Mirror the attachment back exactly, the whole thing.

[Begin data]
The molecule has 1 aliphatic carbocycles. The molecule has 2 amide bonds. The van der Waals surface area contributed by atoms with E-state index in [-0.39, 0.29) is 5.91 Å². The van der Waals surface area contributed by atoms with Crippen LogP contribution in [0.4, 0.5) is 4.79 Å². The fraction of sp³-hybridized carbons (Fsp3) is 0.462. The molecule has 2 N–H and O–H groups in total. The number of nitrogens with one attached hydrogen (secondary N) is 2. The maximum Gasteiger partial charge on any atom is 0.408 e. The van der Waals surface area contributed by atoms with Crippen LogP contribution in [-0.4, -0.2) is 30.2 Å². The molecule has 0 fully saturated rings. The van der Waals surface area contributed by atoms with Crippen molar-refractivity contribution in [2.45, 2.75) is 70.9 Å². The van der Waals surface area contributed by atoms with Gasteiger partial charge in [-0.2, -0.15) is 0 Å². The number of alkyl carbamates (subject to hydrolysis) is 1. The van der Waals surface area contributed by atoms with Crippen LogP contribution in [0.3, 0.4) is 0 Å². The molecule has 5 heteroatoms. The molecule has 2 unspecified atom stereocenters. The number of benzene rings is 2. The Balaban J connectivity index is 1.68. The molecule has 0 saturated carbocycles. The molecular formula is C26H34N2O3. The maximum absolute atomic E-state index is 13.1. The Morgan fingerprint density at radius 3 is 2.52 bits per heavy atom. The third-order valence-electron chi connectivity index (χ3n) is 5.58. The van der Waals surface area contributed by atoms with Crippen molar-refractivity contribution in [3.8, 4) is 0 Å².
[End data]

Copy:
The molecule has 1 aliphatic carbocycles. The molecule has 2 amide bonds. The van der Waals surface area contributed by atoms with E-state index in [-0.39, 0.29) is 5.91 Å². The van der Waals surface area contributed by atoms with Crippen LogP contribution in [0.4, 0.5) is 4.79 Å². The fraction of sp³-hybridized carbons (Fsp3) is 0.462. The molecule has 2 N–H and O–H groups in total. The number of nitrogens with one attached hydrogen (secondary N) is 2. The maximum Gasteiger partial charge on any atom is 0.408 e. The van der Waals surface area contributed by atoms with Crippen LogP contribution in [-0.4, -0.2) is 30.2 Å². The molecule has 0 fully saturated rings. The van der Waals surface area contributed by atoms with Crippen molar-refractivity contribution in [2.45, 2.75) is 70.9 Å². The van der Waals surface area contributed by atoms with Gasteiger partial charge in [-0.2, -0.15) is 0 Å². The number of alkyl carbamates (subject to hydrolysis) is 1. The van der Waals surface area contributed by atoms with Crippen LogP contribution in [0.3, 0.4) is 0 Å². The molecule has 5 heteroatoms. The molecule has 2 unspecified atom stereocenters. The number of benzene rings is 2. The Balaban J connectivity index is 1.68. The molecule has 0 saturated carbocycles. The molecular formula is C26H34N2O3. The maximum absolute atomic E-state index is 13.1. The Morgan fingerprint density at radius 3 is 2.52 bits per heavy atom. The third-order valence-electron chi connectivity index (χ3n) is 5.58. The van der Waals surface area contributed by atoms with Crippen molar-refractivity contribution in [3.8, 4) is 0 Å².